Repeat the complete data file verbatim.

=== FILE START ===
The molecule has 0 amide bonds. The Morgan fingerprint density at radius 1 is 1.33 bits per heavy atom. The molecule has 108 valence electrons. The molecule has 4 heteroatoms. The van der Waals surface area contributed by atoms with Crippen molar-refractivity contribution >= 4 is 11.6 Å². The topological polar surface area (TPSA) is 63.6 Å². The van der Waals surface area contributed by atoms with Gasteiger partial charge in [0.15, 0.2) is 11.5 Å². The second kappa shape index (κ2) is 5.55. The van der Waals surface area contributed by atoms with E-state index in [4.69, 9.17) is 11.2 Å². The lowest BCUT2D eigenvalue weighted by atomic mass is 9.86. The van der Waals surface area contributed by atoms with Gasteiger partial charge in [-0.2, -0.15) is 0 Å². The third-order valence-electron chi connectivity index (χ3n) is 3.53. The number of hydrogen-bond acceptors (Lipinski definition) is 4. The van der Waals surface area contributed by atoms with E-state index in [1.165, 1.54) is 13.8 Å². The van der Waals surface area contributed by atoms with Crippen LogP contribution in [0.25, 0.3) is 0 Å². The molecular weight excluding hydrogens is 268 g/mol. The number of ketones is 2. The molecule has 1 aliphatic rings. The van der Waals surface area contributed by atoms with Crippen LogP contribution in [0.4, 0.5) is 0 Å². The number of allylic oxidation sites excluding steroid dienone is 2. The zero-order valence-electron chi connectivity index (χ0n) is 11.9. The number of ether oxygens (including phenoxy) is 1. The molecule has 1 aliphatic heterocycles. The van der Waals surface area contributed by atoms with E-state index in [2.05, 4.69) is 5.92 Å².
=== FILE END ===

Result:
The molecule has 0 amide bonds. The Morgan fingerprint density at radius 1 is 1.33 bits per heavy atom. The molecule has 108 valence electrons. The molecule has 4 heteroatoms. The van der Waals surface area contributed by atoms with Crippen molar-refractivity contribution >= 4 is 11.6 Å². The topological polar surface area (TPSA) is 63.6 Å². The van der Waals surface area contributed by atoms with Gasteiger partial charge in [0.15, 0.2) is 11.5 Å². The second kappa shape index (κ2) is 5.55. The van der Waals surface area contributed by atoms with E-state index in [4.69, 9.17) is 11.2 Å². The lowest BCUT2D eigenvalue weighted by atomic mass is 9.86. The van der Waals surface area contributed by atoms with Gasteiger partial charge in [-0.2, -0.15) is 0 Å². The third-order valence-electron chi connectivity index (χ3n) is 3.53. The number of hydrogen-bond acceptors (Lipinski definition) is 4. The van der Waals surface area contributed by atoms with E-state index in [1.165, 1.54) is 13.8 Å². The van der Waals surface area contributed by atoms with Crippen LogP contribution in [0.25, 0.3) is 0 Å². The molecular weight excluding hydrogens is 268 g/mol. The number of ketones is 2. The molecule has 1 aliphatic rings. The van der Waals surface area contributed by atoms with Crippen LogP contribution in [0.4, 0.5) is 0 Å². The number of allylic oxidation sites excluding steroid dienone is 2. The zero-order valence-electron chi connectivity index (χ0n) is 11.9. The number of ether oxygens (including phenoxy) is 1. The molecule has 1 aliphatic heterocycles. The van der Waals surface area contributed by atoms with E-state index in [2.05, 4.69) is 5.92 Å².